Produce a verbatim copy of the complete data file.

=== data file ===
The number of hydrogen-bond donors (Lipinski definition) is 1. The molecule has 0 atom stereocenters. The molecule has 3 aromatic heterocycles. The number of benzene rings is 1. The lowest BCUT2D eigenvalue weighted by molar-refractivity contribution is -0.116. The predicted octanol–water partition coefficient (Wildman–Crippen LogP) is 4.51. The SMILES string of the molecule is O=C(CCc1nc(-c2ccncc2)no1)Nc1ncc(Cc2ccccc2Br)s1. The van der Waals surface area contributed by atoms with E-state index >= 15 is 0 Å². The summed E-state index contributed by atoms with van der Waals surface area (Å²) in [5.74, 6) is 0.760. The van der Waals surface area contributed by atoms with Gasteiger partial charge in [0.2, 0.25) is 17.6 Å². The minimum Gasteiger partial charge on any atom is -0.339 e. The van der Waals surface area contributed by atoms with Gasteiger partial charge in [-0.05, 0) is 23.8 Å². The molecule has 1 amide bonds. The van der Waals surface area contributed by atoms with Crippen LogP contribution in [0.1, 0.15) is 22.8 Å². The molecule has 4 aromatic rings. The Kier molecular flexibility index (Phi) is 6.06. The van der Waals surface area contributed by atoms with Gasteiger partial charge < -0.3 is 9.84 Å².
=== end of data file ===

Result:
The number of hydrogen-bond donors (Lipinski definition) is 1. The molecule has 0 atom stereocenters. The molecule has 3 aromatic heterocycles. The number of benzene rings is 1. The lowest BCUT2D eigenvalue weighted by molar-refractivity contribution is -0.116. The predicted octanol–water partition coefficient (Wildman–Crippen LogP) is 4.51. The SMILES string of the molecule is O=C(CCc1nc(-c2ccncc2)no1)Nc1ncc(Cc2ccccc2Br)s1. The van der Waals surface area contributed by atoms with E-state index >= 15 is 0 Å². The summed E-state index contributed by atoms with van der Waals surface area (Å²) in [5.74, 6) is 0.760. The van der Waals surface area contributed by atoms with Gasteiger partial charge in [0.2, 0.25) is 17.6 Å². The minimum Gasteiger partial charge on any atom is -0.339 e. The van der Waals surface area contributed by atoms with Gasteiger partial charge in [-0.05, 0) is 23.8 Å². The molecule has 1 amide bonds. The van der Waals surface area contributed by atoms with Crippen LogP contribution in [0.1, 0.15) is 22.8 Å². The molecule has 4 aromatic rings. The Kier molecular flexibility index (Phi) is 6.06. The van der Waals surface area contributed by atoms with Gasteiger partial charge < -0.3 is 9.84 Å².